I cooked up another version today using my modified Grand Trunk Ultralight. The GTUL can really benefit with some windproofing. The fabric breathes very well, which is a good think on a hot summer day and that is probably the best use of an inexpensive, lightweight hammock.
So I strung it all up and tried the UnderTaco as shown in the previous photos. It worked the same as it did with my Hennessy Expedition Zip. I was using the materials as found and I have to concede that the 86" long fabric of the outer cover is just too short. It will provide coverage from heat to toe, but barely, leaving the tips uncovered and a source of heat loss. I think it is perfectly feasible to make a whipped end cover, but it should be just a bit longer than the main hammock. I have to admit that my UnderTaco gives as much or more coverage as a 3/4 UQ.
I took a run at it using just a HeatSheet and that works fine for a quick and dirty under cover. In fact, I think it is a technique than everyone should keep in mind. If you ware out and your UQ was soaked, damaged, or lost, making a UC with a space blanket and lining it with spare clothing or forest debris just might save your bacon. The technique could be used with a functional UQ to extend the range and protect for wind and rain. A HeatSheet is 96" x 60", so you can get more coverage than my first attempt. I also tried lining a whipped end space blanket with another loose space blanket and that worked well for a make-do UC too. If you crumple the inner blanket, you get quite a bit of trapped air.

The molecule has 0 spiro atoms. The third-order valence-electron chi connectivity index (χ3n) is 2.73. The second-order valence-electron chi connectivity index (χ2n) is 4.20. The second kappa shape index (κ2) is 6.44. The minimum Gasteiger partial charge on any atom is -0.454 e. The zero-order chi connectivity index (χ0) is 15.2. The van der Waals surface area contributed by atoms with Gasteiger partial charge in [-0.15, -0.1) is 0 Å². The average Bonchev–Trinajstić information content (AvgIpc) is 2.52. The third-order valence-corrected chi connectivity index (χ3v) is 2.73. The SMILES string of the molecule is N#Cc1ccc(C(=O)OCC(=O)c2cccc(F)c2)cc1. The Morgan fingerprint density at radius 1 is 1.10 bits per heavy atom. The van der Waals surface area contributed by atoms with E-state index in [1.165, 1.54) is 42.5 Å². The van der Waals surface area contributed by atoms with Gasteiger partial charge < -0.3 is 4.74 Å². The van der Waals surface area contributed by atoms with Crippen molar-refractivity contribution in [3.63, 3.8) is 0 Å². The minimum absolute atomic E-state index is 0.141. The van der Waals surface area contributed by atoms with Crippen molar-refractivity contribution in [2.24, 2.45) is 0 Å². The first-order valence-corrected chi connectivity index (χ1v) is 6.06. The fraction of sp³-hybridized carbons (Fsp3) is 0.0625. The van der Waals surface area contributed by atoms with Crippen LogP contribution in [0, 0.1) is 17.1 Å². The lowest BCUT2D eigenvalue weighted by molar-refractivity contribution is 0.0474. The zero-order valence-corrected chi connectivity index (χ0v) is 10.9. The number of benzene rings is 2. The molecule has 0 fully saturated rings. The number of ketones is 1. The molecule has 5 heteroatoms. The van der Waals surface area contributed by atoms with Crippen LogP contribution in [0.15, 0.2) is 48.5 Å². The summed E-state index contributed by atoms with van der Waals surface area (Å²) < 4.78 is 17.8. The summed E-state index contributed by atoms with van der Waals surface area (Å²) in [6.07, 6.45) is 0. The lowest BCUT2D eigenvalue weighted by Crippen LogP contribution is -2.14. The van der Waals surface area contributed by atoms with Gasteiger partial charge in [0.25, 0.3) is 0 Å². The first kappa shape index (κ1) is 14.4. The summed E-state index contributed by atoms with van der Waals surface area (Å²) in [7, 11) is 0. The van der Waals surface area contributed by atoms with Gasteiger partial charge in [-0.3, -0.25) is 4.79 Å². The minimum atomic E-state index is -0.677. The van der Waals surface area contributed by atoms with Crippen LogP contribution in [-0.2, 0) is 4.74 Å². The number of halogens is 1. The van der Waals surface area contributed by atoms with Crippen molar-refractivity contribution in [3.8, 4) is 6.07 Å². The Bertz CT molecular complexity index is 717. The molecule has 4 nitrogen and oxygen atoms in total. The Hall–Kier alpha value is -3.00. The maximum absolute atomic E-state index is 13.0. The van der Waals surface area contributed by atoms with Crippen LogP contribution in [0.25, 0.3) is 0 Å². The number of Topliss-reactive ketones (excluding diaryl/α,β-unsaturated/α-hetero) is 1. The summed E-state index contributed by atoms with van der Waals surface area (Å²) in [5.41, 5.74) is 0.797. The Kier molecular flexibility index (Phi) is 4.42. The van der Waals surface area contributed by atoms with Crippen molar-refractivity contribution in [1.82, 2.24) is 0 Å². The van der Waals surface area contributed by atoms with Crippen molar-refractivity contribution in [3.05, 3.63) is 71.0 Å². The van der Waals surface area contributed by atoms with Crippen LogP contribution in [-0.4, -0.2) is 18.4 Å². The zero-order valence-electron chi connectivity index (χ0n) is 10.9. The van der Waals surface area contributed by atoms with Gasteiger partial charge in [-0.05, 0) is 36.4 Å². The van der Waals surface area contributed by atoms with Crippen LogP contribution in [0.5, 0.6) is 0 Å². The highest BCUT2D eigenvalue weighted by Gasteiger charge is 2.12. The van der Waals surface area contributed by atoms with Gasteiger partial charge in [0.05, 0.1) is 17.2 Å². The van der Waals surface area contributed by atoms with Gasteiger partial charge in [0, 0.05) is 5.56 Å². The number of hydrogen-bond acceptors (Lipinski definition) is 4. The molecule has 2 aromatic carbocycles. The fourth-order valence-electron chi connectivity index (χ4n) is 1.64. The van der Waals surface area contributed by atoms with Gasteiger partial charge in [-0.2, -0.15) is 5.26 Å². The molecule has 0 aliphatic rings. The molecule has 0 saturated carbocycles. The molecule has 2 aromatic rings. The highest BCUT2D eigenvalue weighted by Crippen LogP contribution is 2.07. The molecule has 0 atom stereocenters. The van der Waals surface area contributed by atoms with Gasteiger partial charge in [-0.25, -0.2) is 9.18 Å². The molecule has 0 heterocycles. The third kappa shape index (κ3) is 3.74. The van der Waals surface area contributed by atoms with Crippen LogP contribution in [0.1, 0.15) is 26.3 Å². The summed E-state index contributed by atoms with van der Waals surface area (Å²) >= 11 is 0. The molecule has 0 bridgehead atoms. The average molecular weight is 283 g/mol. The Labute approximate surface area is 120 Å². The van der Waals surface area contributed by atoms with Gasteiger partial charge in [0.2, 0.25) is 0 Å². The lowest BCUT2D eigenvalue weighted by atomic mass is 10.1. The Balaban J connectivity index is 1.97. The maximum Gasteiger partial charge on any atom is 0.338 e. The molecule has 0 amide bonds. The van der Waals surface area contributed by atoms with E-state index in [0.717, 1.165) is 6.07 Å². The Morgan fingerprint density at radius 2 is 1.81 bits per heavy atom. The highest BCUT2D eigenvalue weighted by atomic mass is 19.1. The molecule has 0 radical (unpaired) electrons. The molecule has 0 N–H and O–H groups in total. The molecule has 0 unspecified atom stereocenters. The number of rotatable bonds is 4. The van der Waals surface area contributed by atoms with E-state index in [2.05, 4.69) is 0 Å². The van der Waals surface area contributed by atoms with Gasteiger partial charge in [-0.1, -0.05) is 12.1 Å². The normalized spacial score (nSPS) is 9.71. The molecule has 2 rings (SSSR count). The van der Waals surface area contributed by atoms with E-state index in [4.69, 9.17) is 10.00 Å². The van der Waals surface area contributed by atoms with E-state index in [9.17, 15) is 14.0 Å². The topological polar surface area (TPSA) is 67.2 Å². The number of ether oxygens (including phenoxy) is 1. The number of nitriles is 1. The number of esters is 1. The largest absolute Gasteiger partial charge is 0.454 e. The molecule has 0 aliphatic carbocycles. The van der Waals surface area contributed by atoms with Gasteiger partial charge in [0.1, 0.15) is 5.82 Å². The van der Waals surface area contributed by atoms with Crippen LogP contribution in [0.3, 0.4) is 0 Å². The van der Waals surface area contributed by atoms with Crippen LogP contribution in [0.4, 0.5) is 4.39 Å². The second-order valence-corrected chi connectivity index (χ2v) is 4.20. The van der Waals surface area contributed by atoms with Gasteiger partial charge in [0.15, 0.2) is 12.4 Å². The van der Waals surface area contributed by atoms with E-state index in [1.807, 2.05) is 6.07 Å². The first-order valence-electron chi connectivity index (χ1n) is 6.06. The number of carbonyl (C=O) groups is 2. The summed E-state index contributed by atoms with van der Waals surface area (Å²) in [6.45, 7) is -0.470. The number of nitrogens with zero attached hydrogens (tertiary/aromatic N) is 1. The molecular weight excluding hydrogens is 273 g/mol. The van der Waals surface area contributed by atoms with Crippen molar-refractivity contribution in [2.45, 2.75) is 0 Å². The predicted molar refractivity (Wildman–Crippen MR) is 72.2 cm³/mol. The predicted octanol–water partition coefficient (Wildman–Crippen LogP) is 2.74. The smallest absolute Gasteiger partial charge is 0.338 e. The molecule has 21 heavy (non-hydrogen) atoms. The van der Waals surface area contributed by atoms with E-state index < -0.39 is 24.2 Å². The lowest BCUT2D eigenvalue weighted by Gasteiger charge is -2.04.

One think I noticed is that gathering the ends actually wastes quite a bit of the fabric. I strung my GTUL with a ridge line and used that to help hang the UnderTaco, and whipped just the top corners, making more of an envelope. That allowed a lot more coverage on the sides and importantly, around my head and shoulders. I tied the line from the UnderTaco to the ridge line with a tautline hitch. That allowed leaving the cover slack until I got in and then I could just reach up and adjust the tension. That prevented any stress on the sides on the undercover while getting in and I could dial in the space between my backside and the outer fabric.
For a no-sew rig, that worked pretty good. It does leave a fair gap at the ends. In a pinch, you could duct tape that lower gap in a second. If I were going to sew something like this, a canoe-bow kind of shape could be worked into the profile of the cover and line or shock cord could be run down the sides in channels. A space blanket and/or foam pad could be used inside, as with the SuperShelter.
I will soon have a poncho version that I collaborated with another HF member on. It will made of silnylon, and 108" x 60". It have a slit head opening, a short collar (no hood), and shock cord/drawstring channels on all four sides. I plan to use it like the Hennessy under cover with a space blanket. I plan on experimenting with alternative insulation. I think it screams for an Insultex blanket. The poncho feature will drop my pack weight by the weight of a rain jacket and I'll get the weather shield feature, a pack cover, and a possible ground shelter out of it too.